and when they grow tired of fooling her, they despise and insult her.
Tell me, was this all a preconcerted plan?  This love, this jealousy,
were they only acted?"

"Oh, madame," broke in the chevalier, with an expression of the
deepest indignation, "how can you for an instant imagine that a human
heart could be so perverted?  I am not acquainted with the man whom
the commander accused you of loving, but whoever he may be I feel
sure that he is worthy of your love, and that he would never have
consented to such a dastardly joke.  Neither would my uncle; his
jealousy mastered him and drove him mad--

"But I am not dependent on him; I am my own master, and can do as I
please.  I will hinder this duel; I will not allow the illusion and
ignorance of him who loves you and, alas that I must say it, whom you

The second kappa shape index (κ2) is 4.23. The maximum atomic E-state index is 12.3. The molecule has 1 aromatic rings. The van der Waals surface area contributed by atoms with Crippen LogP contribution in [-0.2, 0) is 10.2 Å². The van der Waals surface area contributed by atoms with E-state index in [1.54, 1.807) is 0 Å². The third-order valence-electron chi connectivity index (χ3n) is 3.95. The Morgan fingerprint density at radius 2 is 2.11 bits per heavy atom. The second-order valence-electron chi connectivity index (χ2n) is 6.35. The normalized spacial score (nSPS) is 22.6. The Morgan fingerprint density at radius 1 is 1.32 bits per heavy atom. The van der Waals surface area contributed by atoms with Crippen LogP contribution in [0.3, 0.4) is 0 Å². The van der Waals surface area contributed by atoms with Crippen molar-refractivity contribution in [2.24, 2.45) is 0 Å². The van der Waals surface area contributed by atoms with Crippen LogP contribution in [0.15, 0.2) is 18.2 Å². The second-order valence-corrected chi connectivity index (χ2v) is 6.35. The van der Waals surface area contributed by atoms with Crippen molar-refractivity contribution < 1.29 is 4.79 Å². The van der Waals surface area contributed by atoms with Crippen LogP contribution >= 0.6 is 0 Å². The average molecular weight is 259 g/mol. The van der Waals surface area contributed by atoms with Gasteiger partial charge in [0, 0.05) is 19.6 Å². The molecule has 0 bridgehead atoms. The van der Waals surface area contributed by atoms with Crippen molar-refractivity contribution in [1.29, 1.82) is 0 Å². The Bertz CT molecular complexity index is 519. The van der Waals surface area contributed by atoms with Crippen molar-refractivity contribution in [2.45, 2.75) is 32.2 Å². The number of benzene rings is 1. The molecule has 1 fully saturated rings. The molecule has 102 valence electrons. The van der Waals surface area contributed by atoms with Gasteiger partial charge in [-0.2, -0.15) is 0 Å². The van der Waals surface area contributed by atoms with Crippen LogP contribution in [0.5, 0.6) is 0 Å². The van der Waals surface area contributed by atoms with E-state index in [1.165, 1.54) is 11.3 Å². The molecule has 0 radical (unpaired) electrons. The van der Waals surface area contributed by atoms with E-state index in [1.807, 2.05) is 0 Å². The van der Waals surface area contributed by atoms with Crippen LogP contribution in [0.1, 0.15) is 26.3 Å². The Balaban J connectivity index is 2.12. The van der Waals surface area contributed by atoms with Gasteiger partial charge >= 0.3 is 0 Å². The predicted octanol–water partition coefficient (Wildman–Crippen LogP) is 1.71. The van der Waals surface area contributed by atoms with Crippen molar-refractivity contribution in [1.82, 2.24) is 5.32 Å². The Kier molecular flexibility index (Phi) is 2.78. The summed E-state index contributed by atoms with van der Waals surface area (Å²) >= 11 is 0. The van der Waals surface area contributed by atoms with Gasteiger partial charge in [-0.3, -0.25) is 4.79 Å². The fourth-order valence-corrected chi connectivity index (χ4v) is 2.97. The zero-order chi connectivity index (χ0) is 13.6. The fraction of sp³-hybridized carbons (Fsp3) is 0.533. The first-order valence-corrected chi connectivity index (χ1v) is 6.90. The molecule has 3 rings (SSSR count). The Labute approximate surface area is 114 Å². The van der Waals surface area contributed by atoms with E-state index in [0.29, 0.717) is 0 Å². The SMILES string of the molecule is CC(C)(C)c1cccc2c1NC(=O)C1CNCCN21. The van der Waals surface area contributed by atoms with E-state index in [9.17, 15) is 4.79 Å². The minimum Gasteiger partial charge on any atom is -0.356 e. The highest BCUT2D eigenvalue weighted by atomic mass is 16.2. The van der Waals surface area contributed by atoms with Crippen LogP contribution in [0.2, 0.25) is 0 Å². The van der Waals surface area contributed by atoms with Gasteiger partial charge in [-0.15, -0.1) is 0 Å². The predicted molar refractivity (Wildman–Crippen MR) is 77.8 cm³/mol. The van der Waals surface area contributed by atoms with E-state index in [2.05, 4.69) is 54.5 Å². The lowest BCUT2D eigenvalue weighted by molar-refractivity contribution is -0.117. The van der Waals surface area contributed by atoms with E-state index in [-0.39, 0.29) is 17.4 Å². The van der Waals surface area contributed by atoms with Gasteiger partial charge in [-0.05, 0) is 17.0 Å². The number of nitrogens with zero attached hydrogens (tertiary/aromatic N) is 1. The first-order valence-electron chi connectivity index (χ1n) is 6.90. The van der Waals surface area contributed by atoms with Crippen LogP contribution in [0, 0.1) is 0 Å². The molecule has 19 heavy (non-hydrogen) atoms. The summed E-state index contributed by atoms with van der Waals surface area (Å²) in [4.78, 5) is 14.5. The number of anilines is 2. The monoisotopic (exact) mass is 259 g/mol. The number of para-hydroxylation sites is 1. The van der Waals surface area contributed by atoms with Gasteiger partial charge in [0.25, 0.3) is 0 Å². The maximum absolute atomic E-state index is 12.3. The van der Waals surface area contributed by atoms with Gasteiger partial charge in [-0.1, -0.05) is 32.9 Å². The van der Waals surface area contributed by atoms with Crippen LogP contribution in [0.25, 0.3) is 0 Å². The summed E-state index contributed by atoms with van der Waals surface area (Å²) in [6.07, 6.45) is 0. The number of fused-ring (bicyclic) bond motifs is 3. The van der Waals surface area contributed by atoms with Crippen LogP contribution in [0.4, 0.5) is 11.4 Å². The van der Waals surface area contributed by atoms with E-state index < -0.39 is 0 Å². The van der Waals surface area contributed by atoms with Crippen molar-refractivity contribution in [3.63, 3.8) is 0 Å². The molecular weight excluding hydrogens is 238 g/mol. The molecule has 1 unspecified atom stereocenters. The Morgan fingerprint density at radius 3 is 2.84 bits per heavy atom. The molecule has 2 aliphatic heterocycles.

love, to be dispelled, for it is in them he finds his happiness.  Be
happy with him!  As for me, I shall never see you again; but the
recollection of this meeting, the joy of having served you, will be
my consolation."

Angelique raised her beautiful eyes, and gave the chevalier a long
look which expressed her gratitude more eloquently than words.

"May I be hanged!" thought Maitre Quennebert, "if the baggage isn't
making eyes at him already!  But one who is drowning clutches at a
straw."

"Enough, madam," said the chevalier; "I understand all you would say.
You thank me in his name, and ask me to leave you: I obey-yes,
madame, I am going; at the risk of my life I will prevent this
meeting, I will stifle this fatal revelation.  But grant me one last
prayer-permit me to look forward to seeing you once more before I
leave this city, to which I wish I had never come.  But I shall quit
it in a day or two, to-morrow perhaps--as soon as I know that your
happiness is assured.  Oh!  do not refuse my last request; let the
light of your eyes shine on me for the last time; after that I shall
depart--I shall fly far away for ever.  But if perchance, in spite of
every effort, I fail, if the commander's jealousy should make him